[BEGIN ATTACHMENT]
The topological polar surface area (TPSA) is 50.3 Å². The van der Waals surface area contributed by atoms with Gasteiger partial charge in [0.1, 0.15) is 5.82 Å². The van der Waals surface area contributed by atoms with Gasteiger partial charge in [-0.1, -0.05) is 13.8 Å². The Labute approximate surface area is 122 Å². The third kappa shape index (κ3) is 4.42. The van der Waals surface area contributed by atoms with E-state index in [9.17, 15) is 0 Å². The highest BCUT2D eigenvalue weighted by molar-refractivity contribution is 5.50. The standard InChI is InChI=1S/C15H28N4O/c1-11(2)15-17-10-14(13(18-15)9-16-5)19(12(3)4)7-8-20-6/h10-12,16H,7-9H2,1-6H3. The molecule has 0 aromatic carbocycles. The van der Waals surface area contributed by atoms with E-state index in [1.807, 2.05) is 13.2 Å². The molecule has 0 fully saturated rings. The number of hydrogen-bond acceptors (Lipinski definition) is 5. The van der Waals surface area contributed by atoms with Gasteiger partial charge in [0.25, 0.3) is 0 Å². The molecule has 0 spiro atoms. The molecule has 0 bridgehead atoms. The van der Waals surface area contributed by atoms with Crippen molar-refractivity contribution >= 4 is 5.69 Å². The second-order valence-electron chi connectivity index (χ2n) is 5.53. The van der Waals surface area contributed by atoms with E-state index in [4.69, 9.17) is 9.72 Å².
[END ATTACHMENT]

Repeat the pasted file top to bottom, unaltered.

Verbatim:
The topological polar surface area (TPSA) is 50.3 Å². The van der Waals surface area contributed by atoms with Gasteiger partial charge in [0.1, 0.15) is 5.82 Å². The van der Waals surface area contributed by atoms with Gasteiger partial charge in [-0.1, -0.05) is 13.8 Å². The Labute approximate surface area is 122 Å². The third kappa shape index (κ3) is 4.42. The van der Waals surface area contributed by atoms with E-state index in [9.17, 15) is 0 Å². The highest BCUT2D eigenvalue weighted by molar-refractivity contribution is 5.50. The standard InChI is InChI=1S/C15H28N4O/c1-11(2)15-17-10-14(13(18-15)9-16-5)19(12(3)4)7-8-20-6/h10-12,16H,7-9H2,1-6H3. The molecule has 0 aromatic carbocycles. The van der Waals surface area contributed by atoms with E-state index in [1.807, 2.05) is 13.2 Å². The molecule has 0 fully saturated rings. The number of hydrogen-bond acceptors (Lipinski definition) is 5. The van der Waals surface area contributed by atoms with Gasteiger partial charge in [0.25, 0.3) is 0 Å². The molecule has 0 spiro atoms. The molecule has 0 bridgehead atoms. The van der Waals surface area contributed by atoms with Crippen molar-refractivity contribution >= 4 is 5.69 Å². The second-order valence-electron chi connectivity index (χ2n) is 5.53. The van der Waals surface area contributed by atoms with E-state index in [4.69, 9.17) is 9.72 Å².